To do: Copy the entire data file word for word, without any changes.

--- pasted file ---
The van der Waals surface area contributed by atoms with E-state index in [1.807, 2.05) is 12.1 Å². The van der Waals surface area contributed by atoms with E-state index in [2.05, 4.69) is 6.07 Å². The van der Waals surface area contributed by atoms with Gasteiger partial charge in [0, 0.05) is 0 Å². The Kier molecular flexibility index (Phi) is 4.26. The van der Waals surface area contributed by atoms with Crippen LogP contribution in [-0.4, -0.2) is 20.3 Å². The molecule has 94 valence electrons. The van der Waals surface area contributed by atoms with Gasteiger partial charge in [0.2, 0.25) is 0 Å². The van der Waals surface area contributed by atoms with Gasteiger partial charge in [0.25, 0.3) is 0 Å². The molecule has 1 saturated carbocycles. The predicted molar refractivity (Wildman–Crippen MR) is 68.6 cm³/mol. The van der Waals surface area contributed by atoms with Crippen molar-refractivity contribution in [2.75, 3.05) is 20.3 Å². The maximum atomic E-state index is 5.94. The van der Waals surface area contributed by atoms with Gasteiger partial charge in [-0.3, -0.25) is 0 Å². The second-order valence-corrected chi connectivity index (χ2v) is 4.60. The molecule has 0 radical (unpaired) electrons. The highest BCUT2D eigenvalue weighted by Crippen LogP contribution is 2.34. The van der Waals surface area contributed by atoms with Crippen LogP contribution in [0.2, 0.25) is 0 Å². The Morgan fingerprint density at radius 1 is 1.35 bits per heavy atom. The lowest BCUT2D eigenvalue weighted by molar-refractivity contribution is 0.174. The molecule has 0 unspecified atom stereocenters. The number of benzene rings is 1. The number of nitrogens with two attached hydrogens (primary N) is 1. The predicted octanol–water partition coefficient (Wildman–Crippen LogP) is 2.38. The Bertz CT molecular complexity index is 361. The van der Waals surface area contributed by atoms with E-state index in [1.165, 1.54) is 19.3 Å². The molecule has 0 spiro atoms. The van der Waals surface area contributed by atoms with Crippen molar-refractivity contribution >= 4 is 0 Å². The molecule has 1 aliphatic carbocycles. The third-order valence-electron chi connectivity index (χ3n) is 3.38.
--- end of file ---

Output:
The van der Waals surface area contributed by atoms with E-state index in [1.807, 2.05) is 12.1 Å². The van der Waals surface area contributed by atoms with E-state index in [2.05, 4.69) is 6.07 Å². The van der Waals surface area contributed by atoms with Gasteiger partial charge in [0, 0.05) is 0 Å². The Kier molecular flexibility index (Phi) is 4.26. The van der Waals surface area contributed by atoms with Crippen LogP contribution in [-0.4, -0.2) is 20.3 Å². The molecule has 94 valence electrons. The van der Waals surface area contributed by atoms with Gasteiger partial charge in [0.2, 0.25) is 0 Å². The van der Waals surface area contributed by atoms with Gasteiger partial charge in [0.25, 0.3) is 0 Å². The molecule has 1 saturated carbocycles. The predicted molar refractivity (Wildman–Crippen MR) is 68.6 cm³/mol. The van der Waals surface area contributed by atoms with Crippen molar-refractivity contribution in [2.75, 3.05) is 20.3 Å². The maximum atomic E-state index is 5.94. The van der Waals surface area contributed by atoms with Gasteiger partial charge in [-0.3, -0.25) is 0 Å². The second-order valence-corrected chi connectivity index (χ2v) is 4.60. The molecule has 0 radical (unpaired) electrons. The highest BCUT2D eigenvalue weighted by Crippen LogP contribution is 2.34. The van der Waals surface area contributed by atoms with Crippen LogP contribution in [0.2, 0.25) is 0 Å². The Morgan fingerprint density at radius 1 is 1.35 bits per heavy atom. The lowest BCUT2D eigenvalue weighted by molar-refractivity contribution is 0.174. The molecule has 0 unspecified atom stereocenters. The number of benzene rings is 1. The number of nitrogens with two attached hydrogens (primary N) is 1. The predicted octanol–water partition coefficient (Wildman–Crippen LogP) is 2.38. The Bertz CT molecular complexity index is 361. The van der Waals surface area contributed by atoms with E-state index in [1.165, 1.54) is 19.3 Å². The molecule has 0 spiro atoms. The van der Waals surface area contributed by atoms with Crippen molar-refractivity contribution >= 4 is 0 Å². The molecule has 1 aliphatic carbocycles. The third-order valence-electron chi connectivity index (χ3n) is 3.38.